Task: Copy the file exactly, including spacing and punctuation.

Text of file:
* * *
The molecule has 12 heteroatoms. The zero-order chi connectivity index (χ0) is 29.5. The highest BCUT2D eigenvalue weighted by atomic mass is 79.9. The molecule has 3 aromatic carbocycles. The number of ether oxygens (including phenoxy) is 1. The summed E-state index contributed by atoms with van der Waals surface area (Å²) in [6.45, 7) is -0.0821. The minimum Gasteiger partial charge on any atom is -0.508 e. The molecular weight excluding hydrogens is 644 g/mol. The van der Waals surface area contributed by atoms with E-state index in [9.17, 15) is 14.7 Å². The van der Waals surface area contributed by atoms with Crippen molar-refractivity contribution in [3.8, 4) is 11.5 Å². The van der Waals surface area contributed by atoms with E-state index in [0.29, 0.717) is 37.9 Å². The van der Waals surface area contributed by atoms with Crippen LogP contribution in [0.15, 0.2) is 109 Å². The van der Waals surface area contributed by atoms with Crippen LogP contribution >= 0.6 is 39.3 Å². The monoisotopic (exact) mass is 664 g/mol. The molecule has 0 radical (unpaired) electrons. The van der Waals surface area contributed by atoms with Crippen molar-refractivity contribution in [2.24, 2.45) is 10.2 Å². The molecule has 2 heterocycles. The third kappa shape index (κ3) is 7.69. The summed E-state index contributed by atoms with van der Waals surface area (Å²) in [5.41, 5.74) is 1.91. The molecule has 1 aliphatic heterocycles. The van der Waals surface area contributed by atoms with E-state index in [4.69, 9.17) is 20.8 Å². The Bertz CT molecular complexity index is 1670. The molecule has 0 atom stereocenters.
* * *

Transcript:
The molecule has 12 heteroatoms. The zero-order chi connectivity index (χ0) is 29.5. The highest BCUT2D eigenvalue weighted by atomic mass is 79.9. The molecule has 3 aromatic carbocycles. The number of ether oxygens (including phenoxy) is 1. The summed E-state index contributed by atoms with van der Waals surface area (Å²) in [6.45, 7) is -0.0821. The minimum Gasteiger partial charge on any atom is -0.508 e. The molecular weight excluding hydrogens is 644 g/mol. The van der Waals surface area contributed by atoms with E-state index in [9.17, 15) is 14.7 Å². The van der Waals surface area contributed by atoms with Crippen molar-refractivity contribution in [3.8, 4) is 11.5 Å². The van der Waals surface area contributed by atoms with E-state index in [0.29, 0.717) is 37.9 Å². The van der Waals surface area contributed by atoms with Crippen LogP contribution in [0.15, 0.2) is 109 Å². The van der Waals surface area contributed by atoms with Crippen LogP contribution >= 0.6 is 39.3 Å². The monoisotopic (exact) mass is 664 g/mol. The molecule has 0 radical (unpaired) electrons. The van der Waals surface area contributed by atoms with Crippen molar-refractivity contribution in [2.24, 2.45) is 10.2 Å². The molecule has 2 heterocycles. The third kappa shape index (κ3) is 7.69. The summed E-state index contributed by atoms with van der Waals surface area (Å²) in [5.41, 5.74) is 1.91. The molecule has 1 aliphatic heterocycles. The van der Waals surface area contributed by atoms with E-state index in [4.69, 9.17) is 20.8 Å². The Bertz CT molecular complexity index is 1670. The molecule has 0 atom stereocenters.